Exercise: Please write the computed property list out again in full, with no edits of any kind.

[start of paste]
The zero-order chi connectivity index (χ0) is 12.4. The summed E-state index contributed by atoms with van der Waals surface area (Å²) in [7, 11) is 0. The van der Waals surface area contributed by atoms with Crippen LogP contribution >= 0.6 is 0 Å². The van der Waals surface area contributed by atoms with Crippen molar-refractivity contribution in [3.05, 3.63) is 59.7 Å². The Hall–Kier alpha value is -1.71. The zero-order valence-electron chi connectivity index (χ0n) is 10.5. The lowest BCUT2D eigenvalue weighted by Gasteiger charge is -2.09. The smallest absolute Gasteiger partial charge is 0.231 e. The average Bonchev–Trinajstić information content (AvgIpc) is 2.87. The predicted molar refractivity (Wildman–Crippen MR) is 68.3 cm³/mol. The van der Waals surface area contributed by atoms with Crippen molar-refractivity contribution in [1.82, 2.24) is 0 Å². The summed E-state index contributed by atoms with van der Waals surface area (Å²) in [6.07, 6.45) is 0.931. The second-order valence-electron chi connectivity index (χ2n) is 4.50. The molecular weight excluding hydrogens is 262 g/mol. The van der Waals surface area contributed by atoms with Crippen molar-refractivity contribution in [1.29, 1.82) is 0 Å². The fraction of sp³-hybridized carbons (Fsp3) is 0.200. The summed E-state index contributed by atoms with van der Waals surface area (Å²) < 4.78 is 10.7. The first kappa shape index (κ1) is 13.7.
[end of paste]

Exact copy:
The zero-order chi connectivity index (χ0) is 12.4. The summed E-state index contributed by atoms with van der Waals surface area (Å²) in [7, 11) is 0. The van der Waals surface area contributed by atoms with Crippen LogP contribution >= 0.6 is 0 Å². The van der Waals surface area contributed by atoms with Crippen molar-refractivity contribution in [3.05, 3.63) is 59.7 Å². The Hall–Kier alpha value is -1.71. The zero-order valence-electron chi connectivity index (χ0n) is 10.5. The lowest BCUT2D eigenvalue weighted by Gasteiger charge is -2.09. The smallest absolute Gasteiger partial charge is 0.231 e. The average Bonchev–Trinajstić information content (AvgIpc) is 2.87. The predicted molar refractivity (Wildman–Crippen MR) is 68.3 cm³/mol. The van der Waals surface area contributed by atoms with Crippen molar-refractivity contribution in [1.82, 2.24) is 0 Å². The summed E-state index contributed by atoms with van der Waals surface area (Å²) in [6.07, 6.45) is 0.931. The second-order valence-electron chi connectivity index (χ2n) is 4.50. The molecular weight excluding hydrogens is 262 g/mol. The van der Waals surface area contributed by atoms with Crippen molar-refractivity contribution in [1.29, 1.82) is 0 Å². The fraction of sp³-hybridized carbons (Fsp3) is 0.200. The summed E-state index contributed by atoms with van der Waals surface area (Å²) < 4.78 is 10.7. The first kappa shape index (κ1) is 13.7.